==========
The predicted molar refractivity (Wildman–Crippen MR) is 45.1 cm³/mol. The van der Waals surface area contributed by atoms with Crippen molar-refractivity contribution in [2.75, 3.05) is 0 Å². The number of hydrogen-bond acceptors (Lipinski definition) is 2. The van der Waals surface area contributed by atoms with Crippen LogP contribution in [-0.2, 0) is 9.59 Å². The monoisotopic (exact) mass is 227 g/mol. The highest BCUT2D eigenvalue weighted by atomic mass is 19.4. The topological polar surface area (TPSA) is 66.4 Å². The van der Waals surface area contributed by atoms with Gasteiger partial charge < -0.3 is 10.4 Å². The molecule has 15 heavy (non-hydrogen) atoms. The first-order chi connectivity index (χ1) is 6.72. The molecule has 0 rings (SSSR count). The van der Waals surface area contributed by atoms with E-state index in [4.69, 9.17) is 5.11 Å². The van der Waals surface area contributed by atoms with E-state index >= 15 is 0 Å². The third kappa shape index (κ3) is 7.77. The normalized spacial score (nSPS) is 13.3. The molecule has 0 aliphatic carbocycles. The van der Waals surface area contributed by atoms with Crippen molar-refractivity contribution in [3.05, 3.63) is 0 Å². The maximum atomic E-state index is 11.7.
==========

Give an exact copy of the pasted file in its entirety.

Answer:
The predicted molar refractivity (Wildman–Crippen MR) is 45.1 cm³/mol. The van der Waals surface area contributed by atoms with Crippen molar-refractivity contribution in [2.75, 3.05) is 0 Å². The number of hydrogen-bond acceptors (Lipinski definition) is 2. The van der Waals surface area contributed by atoms with Crippen LogP contribution in [-0.2, 0) is 9.59 Å². The monoisotopic (exact) mass is 227 g/mol. The highest BCUT2D eigenvalue weighted by atomic mass is 19.4. The topological polar surface area (TPSA) is 66.4 Å². The van der Waals surface area contributed by atoms with Gasteiger partial charge < -0.3 is 10.4 Å². The molecule has 15 heavy (non-hydrogen) atoms. The first-order chi connectivity index (χ1) is 6.72. The molecule has 0 rings (SSSR count). The van der Waals surface area contributed by atoms with E-state index in [4.69, 9.17) is 5.11 Å². The van der Waals surface area contributed by atoms with E-state index >= 15 is 0 Å². The third kappa shape index (κ3) is 7.77. The normalized spacial score (nSPS) is 13.3. The molecule has 0 aliphatic carbocycles. The van der Waals surface area contributed by atoms with Crippen molar-refractivity contribution in [3.05, 3.63) is 0 Å². The maximum atomic E-state index is 11.7.